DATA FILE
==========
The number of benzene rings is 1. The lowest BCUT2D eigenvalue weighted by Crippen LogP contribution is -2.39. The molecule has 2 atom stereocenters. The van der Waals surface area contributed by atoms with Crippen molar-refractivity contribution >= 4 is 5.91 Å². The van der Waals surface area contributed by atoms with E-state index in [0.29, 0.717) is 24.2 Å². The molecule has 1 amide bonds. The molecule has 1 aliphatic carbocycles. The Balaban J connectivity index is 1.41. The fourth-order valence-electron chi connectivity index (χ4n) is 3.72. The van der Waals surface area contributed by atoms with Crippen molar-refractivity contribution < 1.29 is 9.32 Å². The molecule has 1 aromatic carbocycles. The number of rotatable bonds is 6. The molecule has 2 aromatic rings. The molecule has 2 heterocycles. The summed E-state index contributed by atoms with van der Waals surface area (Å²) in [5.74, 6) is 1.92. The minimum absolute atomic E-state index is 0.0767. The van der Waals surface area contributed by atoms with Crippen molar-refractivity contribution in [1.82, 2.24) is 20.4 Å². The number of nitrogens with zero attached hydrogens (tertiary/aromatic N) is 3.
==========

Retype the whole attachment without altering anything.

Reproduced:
The number of benzene rings is 1. The lowest BCUT2D eigenvalue weighted by Crippen LogP contribution is -2.39. The molecule has 2 atom stereocenters. The van der Waals surface area contributed by atoms with Crippen molar-refractivity contribution >= 4 is 5.91 Å². The van der Waals surface area contributed by atoms with E-state index in [0.29, 0.717) is 24.2 Å². The molecule has 1 amide bonds. The molecule has 1 aliphatic carbocycles. The Balaban J connectivity index is 1.41. The fourth-order valence-electron chi connectivity index (χ4n) is 3.72. The van der Waals surface area contributed by atoms with Crippen molar-refractivity contribution < 1.29 is 9.32 Å². The molecule has 1 aromatic carbocycles. The number of rotatable bonds is 6. The molecule has 2 aromatic rings. The molecule has 2 heterocycles. The summed E-state index contributed by atoms with van der Waals surface area (Å²) in [5.74, 6) is 1.92. The minimum absolute atomic E-state index is 0.0767. The van der Waals surface area contributed by atoms with Crippen molar-refractivity contribution in [1.82, 2.24) is 20.4 Å². The number of nitrogens with zero attached hydrogens (tertiary/aromatic N) is 3.